by Chris Clemens
Full disclosure: I am not a fan of boxing.
I watched a pay-per-view fight once at a friend’s house and I just didn’t get it. Though, in fairness, those who know me, know that I don’t really “get” most sports. It just doesn’t resonate with me for some reason.
Nonetheless, a visit to the International Boxing Hall of Fame in Canastota has been calling to me for years. Much like the docent who gave me a tour recently, you might be wondering why I’d want to visit if I’m not interested in boxing.
A Washington Post-UMass Lowell poll conducted last year found that 28% of Americans consider themselves fans of boxing. In the men-under-40 crowd (that’s me), 36% say they’re boxing fans. As a guy who isn’t into sports, it’s intriguing to me that a sport as big and as popular throughout the world would have a Hall of Fame right in Central New York.
Actually, that brings me to another disclosure: there are technically two recognized Halls. The second is located in California. But, ours here in New York is directly linked to the original Hall of Fame founded in New York City. This modest, two building museum located a stone’s throw from the New York State Thruway is where every man and woman in the world who has hit a heavy bag hopes to someday be represented.
And, that‘s something I find interesting!
A lot of sporting Halls of Fame can be found in the location where the sport has roots. Cooperstown, New York has the Baseball Hall of Fame because most historians believe it was there that baseball was created. Liberty Manor, New York is sliced up by a series of waterways where American dry fly-fishing was invented, and therefore is where you’ll find the Fly Fishing Hall of Fame. But, boxing doesn’t really have a recognized “birthplace”. The folks of Canastota in Madison County may not have invented boxing as a sport, but they sure do have some solid roots with it.
Carmen Basilio was born in Canastota on April 2, 1927. He would later defeat the famous Sugar Ray Robinson, earning him the Middleweight World Champ title. Basilio also held the world title for Welterweight–a weight class hovering between lightweight and middleweight. Also born in Canastota was Basilio’s nephew, Billy Backus. He began his boxing career with a difficult series of defeats, but Backus later rallied to become the World Welterweight Champion, just like his uncle Carmen.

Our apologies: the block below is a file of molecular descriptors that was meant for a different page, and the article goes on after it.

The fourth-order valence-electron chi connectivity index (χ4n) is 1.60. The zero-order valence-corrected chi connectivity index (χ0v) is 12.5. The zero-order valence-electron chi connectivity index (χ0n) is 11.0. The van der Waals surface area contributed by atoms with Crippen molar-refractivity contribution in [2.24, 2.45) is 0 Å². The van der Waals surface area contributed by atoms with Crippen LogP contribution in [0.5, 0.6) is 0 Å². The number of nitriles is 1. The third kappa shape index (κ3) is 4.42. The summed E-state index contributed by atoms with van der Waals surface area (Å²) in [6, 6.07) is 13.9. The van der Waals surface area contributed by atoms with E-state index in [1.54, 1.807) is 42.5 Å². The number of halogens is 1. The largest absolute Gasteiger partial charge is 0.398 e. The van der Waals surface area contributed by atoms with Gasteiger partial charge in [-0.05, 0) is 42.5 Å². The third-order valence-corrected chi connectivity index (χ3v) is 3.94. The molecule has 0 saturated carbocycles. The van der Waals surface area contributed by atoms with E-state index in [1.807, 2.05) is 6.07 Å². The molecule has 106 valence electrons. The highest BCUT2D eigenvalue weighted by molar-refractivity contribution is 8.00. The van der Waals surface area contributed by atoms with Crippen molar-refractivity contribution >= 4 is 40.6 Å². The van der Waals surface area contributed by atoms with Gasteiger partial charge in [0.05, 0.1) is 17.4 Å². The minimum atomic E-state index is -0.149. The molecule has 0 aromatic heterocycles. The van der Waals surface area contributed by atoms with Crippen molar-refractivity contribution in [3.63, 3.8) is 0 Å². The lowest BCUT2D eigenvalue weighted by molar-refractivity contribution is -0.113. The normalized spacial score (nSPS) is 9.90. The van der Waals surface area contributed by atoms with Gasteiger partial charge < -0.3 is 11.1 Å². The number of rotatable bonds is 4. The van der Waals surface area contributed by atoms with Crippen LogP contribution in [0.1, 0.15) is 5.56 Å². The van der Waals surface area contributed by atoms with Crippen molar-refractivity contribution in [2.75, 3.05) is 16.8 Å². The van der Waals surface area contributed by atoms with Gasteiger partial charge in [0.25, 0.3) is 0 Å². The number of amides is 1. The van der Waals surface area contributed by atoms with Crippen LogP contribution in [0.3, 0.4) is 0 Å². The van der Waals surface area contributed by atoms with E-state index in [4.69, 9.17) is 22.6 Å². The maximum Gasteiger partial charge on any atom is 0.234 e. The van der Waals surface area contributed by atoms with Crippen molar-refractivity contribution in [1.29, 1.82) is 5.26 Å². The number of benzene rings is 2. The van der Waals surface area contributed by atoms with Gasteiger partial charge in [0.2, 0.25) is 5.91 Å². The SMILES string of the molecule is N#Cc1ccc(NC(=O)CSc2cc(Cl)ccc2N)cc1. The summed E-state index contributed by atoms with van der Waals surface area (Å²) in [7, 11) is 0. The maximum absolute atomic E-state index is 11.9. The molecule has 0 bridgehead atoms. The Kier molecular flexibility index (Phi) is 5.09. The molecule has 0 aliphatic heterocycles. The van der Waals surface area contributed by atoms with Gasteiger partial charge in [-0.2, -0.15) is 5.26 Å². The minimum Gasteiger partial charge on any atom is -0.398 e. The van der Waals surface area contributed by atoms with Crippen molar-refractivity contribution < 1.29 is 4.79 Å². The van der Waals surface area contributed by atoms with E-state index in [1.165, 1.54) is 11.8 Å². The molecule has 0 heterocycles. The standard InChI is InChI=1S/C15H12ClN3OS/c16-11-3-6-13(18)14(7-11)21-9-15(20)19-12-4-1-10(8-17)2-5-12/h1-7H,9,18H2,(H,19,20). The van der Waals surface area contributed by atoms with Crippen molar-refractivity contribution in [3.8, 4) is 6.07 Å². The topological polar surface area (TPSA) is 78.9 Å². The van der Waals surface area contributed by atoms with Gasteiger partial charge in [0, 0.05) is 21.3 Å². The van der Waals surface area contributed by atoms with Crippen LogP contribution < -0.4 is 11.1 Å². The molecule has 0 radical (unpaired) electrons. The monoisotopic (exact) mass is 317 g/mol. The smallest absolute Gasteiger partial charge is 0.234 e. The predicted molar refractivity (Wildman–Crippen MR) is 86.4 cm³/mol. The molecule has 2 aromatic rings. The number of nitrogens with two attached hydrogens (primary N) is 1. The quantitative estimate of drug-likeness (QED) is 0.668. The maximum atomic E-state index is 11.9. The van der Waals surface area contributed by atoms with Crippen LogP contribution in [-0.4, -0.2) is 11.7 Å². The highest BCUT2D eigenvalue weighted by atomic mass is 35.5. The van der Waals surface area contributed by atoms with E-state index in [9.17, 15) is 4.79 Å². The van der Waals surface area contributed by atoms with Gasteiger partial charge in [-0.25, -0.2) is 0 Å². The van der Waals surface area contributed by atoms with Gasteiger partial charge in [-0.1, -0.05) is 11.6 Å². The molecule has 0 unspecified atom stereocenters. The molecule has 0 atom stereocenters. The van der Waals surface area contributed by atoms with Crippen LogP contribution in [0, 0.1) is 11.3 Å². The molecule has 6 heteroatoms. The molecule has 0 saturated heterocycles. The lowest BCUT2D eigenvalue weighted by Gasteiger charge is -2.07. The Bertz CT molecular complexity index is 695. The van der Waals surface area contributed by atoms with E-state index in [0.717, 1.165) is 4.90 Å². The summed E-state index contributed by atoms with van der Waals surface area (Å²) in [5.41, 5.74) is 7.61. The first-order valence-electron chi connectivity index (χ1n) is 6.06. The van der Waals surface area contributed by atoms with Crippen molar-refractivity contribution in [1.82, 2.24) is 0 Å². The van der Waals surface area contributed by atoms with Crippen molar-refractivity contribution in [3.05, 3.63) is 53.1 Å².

Maybe there’s something in the water in Canastota, because these two aren’t the only ones born here to go on and become famous fist fighters. Dickie DiVeronica was ranked eighth in the world during the 1960’s. Guys like Richie Rosetta, Jimmy Castanza, the Cesario brothers, and more all went on to have celebrated careers. Bare-knuckle boxing was a regular past time for guys who built the Erie Canal. Even the very first moving picture filmed with a locally made Casler and Marvin Co. camera was of two guys boxing.
International Boxing Hall of Fame
With all the boxing roots that Canastota can claim, locals felt it only best that this spot in Central New York become home to the International Boxing Hall of Fame. The current Executive Director, Ed Brophy, and others all banded together and in 1989, their passion became a reality.
Each June the Hall of Fame holds an induction ceremony with athletes and industry professionals from around the world mixing it up with fans. Some of the biggest names in the sport’s history have been present for the induction ceremonies. Today, the museum houses a wall of plaques featuring every inductee ever installed.
The Hall of Fame is bustling with activity during the June ceremonies, but there’s two entire buildings housing the Hall of Fame and Museum to checkout all year round. Artifacts that tell the story not only of local boxing history, but history of the sport worldwide, fill glass cases.
Again, for a guy that doesn’t follow boxing, many of the names featured in the museum were lost on me. But, recognizing that some of the most iconic athletes in history had sweated and bled on the items I was looking at made it seem almost like a collection of relics, giving fans an opportunity to come face to face with heroes. Knowing that some of the most prized artifacts in the sport’s history were right in front of me was actually pretty cool.
The museum features a complete collection of Ring magazine, which includes every copy every printed since 1922. There is a case of castings made from the fists of famous boxers. The original boxing ring from Madison Square Garden fills part of a second building. There are robes, gloves, boots, and even mouth guards and protective cups worn by famous fighters like Mike Tyson and George Foreman.
Fans of boxing will definitely love this museum. But, if you’re someone like me who appreciates history and local culture, I think even without being a boxing fan, you’ll get a kick out of the significance of these displays. If you’re a serious boxing fan, you’ll want to upgrade your visit be sure to stop during the next induction ceremony.
For information on visiting and dates of the next induction ceremony, checkout the International Boxing Hall of Fame’s website.
By the way, if you’re a really serious fan, don’t miss this little outdoor display across the street from the Hall of Fame in the McDonald’s parking lot!
Chris Clemens is the Founder/Publisher of Exploring Upstate. From his hometown in Rochester, he spends as much time as possible connecting with the history, culture, and places that make Upstate New York a land of discovery. Follow him on Twitter at @cpclemens